|Buried for more than 2000 years, its color has
changed to greyish brown due to aging. It is
recommendable for a monotone interior and
partial use in art Kumiko.
|Greyish brown ～ Brown
|This is a broad-leaved magnolia family with less cracks and distortion. As it is said that it has a character to keep a sword free from rust, it has been used for scabbards in Japan. Pale green barks widen a range of expression
in art Kumiko.
From the perspective of environmental issues, Tanihata stopped using import timbers to change over to domestic ones for main materia ls from Kiso area in Nagano prefecture, Tono area in Gifu prefecture and Yoshino area in Nara prefecture as well as Cypress and cedar from Hokuriku district.
What is Japanese Cedar?
Japanese Cedar, Cryptomeria japonica, meaning “Japanese hidden treasure” In use since the Jomom era, this is one of the most popular planted trees in Japan, it reaches maturity in 60 – 80 years.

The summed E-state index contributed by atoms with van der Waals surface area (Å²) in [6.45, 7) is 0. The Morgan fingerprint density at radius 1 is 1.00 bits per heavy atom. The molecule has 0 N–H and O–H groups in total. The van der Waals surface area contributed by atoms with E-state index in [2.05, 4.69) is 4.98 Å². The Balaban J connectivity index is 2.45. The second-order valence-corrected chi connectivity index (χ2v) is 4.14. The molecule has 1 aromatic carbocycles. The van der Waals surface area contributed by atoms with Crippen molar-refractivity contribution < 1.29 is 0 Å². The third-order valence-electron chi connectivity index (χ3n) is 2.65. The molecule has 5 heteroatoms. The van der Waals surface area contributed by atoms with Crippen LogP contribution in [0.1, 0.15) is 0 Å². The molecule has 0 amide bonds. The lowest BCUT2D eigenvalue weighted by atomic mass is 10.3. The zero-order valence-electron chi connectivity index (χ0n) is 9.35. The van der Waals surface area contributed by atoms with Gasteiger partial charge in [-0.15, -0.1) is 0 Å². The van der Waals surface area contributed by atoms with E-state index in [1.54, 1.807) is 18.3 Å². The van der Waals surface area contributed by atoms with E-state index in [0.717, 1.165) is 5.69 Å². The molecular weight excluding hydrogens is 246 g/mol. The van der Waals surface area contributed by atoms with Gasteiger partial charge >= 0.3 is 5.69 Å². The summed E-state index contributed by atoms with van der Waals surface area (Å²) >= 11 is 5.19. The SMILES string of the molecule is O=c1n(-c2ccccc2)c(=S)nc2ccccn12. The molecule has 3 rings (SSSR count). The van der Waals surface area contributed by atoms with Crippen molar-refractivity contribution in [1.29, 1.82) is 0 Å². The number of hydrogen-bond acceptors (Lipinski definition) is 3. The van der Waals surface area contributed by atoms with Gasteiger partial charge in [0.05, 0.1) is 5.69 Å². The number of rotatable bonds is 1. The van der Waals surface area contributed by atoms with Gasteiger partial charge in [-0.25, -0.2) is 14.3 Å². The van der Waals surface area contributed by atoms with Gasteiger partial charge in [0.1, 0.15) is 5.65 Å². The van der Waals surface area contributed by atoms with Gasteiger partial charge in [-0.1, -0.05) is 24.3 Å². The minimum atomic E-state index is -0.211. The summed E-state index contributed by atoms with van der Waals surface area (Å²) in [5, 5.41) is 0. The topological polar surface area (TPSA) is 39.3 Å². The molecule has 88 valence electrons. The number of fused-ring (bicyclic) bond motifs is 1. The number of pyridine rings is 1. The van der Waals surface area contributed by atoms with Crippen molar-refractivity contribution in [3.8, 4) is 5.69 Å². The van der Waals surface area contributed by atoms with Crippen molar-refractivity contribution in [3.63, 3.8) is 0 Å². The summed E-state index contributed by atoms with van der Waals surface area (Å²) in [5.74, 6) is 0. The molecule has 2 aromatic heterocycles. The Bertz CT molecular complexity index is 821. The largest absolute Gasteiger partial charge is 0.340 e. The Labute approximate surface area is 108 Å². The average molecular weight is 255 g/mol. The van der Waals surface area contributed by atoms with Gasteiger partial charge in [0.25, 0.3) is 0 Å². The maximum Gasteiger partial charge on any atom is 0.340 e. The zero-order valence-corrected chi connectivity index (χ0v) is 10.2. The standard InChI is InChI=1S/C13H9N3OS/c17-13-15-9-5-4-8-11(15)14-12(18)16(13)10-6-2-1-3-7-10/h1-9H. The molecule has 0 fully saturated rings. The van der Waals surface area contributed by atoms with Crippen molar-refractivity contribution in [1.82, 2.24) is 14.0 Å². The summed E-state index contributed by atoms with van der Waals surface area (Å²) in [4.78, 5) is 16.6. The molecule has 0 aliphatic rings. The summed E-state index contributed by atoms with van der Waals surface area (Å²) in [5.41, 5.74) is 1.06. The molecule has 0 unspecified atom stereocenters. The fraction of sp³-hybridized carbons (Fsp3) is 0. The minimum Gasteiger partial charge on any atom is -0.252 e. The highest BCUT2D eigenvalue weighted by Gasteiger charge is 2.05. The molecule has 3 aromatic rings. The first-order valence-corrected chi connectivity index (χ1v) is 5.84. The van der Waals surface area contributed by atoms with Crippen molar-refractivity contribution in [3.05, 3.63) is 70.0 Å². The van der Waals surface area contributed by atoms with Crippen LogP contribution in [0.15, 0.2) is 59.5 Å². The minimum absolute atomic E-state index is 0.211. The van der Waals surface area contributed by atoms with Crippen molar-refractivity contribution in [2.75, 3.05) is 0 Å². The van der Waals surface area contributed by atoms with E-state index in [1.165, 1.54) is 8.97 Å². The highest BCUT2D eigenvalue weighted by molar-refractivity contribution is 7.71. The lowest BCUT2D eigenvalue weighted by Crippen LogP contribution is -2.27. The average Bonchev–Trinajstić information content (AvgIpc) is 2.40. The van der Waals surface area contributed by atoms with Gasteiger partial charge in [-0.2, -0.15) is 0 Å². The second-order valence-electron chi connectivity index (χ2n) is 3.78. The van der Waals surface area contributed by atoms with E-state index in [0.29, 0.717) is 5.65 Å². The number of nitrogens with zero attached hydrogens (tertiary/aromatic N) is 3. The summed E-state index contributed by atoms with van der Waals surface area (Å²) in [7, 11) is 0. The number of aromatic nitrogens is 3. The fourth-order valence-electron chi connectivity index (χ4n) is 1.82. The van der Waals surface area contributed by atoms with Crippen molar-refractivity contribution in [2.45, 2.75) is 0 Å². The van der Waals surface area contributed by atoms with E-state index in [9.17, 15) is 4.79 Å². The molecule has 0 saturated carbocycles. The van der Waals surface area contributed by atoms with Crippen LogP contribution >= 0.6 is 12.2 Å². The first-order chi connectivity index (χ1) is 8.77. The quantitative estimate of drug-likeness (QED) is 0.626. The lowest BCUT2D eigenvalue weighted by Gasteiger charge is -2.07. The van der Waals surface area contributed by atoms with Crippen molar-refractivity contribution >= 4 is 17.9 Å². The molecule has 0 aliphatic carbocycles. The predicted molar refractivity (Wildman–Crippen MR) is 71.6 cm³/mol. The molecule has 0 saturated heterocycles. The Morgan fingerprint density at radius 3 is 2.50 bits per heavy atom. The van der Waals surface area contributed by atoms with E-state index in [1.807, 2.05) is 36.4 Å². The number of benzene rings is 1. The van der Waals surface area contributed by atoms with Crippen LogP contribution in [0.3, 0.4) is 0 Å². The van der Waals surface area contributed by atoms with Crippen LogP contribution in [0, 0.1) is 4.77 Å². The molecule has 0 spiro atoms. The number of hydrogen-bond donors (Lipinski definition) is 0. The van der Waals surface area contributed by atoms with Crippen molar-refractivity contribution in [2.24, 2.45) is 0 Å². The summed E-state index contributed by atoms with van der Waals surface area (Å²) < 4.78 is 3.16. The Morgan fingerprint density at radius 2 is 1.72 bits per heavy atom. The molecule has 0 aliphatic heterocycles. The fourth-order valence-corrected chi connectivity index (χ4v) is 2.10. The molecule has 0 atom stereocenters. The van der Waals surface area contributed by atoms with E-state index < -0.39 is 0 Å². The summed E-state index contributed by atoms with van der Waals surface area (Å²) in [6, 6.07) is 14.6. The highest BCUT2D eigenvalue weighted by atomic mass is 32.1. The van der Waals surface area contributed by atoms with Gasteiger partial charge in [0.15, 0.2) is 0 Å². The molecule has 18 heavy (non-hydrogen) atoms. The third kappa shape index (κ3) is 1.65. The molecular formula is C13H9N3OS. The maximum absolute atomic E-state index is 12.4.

The well known Japanese Cedar comes from Akita, Yoshino and Yakushima. Wood suitable for Kumiko is carefully selected piece by piece.
Tanihata only uses the selected wood as below:
- Wood with straight grain.
- Wood with fine grain. Larger trees are selected for their beautiful grain, which however, occurs in only part of the tree.
- Wood with beautiful coloring. As Kumiko is not painted, the natural wood color must be beautiful. It also needs to be capable of being planed to a fine smooth surface.
Japanese Cedar comes in a variety of colors but reddish or light brown is preferred. Fine grained Japanese Cedar becomes more beautiful with use.
What is Jindai Cedar?
Jindai Cedar is wood that has remained underground for hundreds, or even thousands, of years. This valuable wood has remained miraculously undecayed, buried in lake beds or marsh since a time of volcanic activity in the past.
Over time the wood colour changed to black, giving it a very beautiful appearance.
Unfortunately, Jindai Cedar is rarely supplied to the market because of its scarcity, and dark colored Kuro Jindai is extremely rare.